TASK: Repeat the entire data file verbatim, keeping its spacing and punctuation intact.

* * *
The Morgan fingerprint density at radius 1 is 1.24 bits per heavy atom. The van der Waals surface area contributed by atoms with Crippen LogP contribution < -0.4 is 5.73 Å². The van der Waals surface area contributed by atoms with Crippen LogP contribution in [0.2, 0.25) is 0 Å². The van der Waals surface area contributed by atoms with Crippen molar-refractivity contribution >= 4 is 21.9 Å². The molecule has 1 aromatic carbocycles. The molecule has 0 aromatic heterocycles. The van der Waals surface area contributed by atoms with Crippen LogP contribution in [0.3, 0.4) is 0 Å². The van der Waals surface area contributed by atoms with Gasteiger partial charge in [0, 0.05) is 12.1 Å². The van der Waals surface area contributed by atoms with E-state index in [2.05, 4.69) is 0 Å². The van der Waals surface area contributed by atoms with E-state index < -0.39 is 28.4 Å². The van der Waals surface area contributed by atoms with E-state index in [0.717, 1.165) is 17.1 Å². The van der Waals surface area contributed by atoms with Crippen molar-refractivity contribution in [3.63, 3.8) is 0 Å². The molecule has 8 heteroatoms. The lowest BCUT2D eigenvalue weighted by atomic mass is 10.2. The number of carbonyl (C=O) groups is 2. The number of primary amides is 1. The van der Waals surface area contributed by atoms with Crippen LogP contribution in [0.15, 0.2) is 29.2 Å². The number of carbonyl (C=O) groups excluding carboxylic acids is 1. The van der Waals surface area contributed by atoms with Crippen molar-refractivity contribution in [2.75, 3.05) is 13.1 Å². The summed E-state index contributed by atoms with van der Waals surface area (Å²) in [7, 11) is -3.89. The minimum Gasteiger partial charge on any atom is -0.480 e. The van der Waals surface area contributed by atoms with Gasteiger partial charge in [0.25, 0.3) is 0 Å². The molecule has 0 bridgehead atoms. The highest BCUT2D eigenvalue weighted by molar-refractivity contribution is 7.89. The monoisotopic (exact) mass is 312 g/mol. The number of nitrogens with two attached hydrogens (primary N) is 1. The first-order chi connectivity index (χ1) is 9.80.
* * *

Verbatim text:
The Morgan fingerprint density at radius 1 is 1.24 bits per heavy atom. The van der Waals surface area contributed by atoms with Crippen LogP contribution < -0.4 is 5.73 Å². The van der Waals surface area contributed by atoms with Crippen LogP contribution in [0.2, 0.25) is 0 Å². The van der Waals surface area contributed by atoms with Crippen molar-refractivity contribution >= 4 is 21.9 Å². The molecule has 1 aromatic carbocycles. The molecule has 0 aromatic heterocycles. The van der Waals surface area contributed by atoms with Crippen LogP contribution in [0.3, 0.4) is 0 Å². The van der Waals surface area contributed by atoms with Gasteiger partial charge in [0, 0.05) is 12.1 Å². The van der Waals surface area contributed by atoms with E-state index in [2.05, 4.69) is 0 Å². The van der Waals surface area contributed by atoms with E-state index < -0.39 is 28.4 Å². The van der Waals surface area contributed by atoms with E-state index in [0.717, 1.165) is 17.1 Å². The van der Waals surface area contributed by atoms with Crippen molar-refractivity contribution in [3.63, 3.8) is 0 Å². The molecule has 8 heteroatoms. The lowest BCUT2D eigenvalue weighted by atomic mass is 10.2. The number of carbonyl (C=O) groups is 2. The number of primary amides is 1. The van der Waals surface area contributed by atoms with Crippen LogP contribution in [0.15, 0.2) is 29.2 Å². The number of carbonyl (C=O) groups excluding carboxylic acids is 1. The van der Waals surface area contributed by atoms with Crippen molar-refractivity contribution in [2.75, 3.05) is 13.1 Å². The summed E-state index contributed by atoms with van der Waals surface area (Å²) in [7, 11) is -3.89. The minimum Gasteiger partial charge on any atom is -0.480 e. The van der Waals surface area contributed by atoms with Gasteiger partial charge in [0.25, 0.3) is 0 Å². The molecule has 0 bridgehead atoms. The highest BCUT2D eigenvalue weighted by molar-refractivity contribution is 7.89. The monoisotopic (exact) mass is 312 g/mol. The number of nitrogens with two attached hydrogens (primary N) is 1. The first-order chi connectivity index (χ1) is 9.80.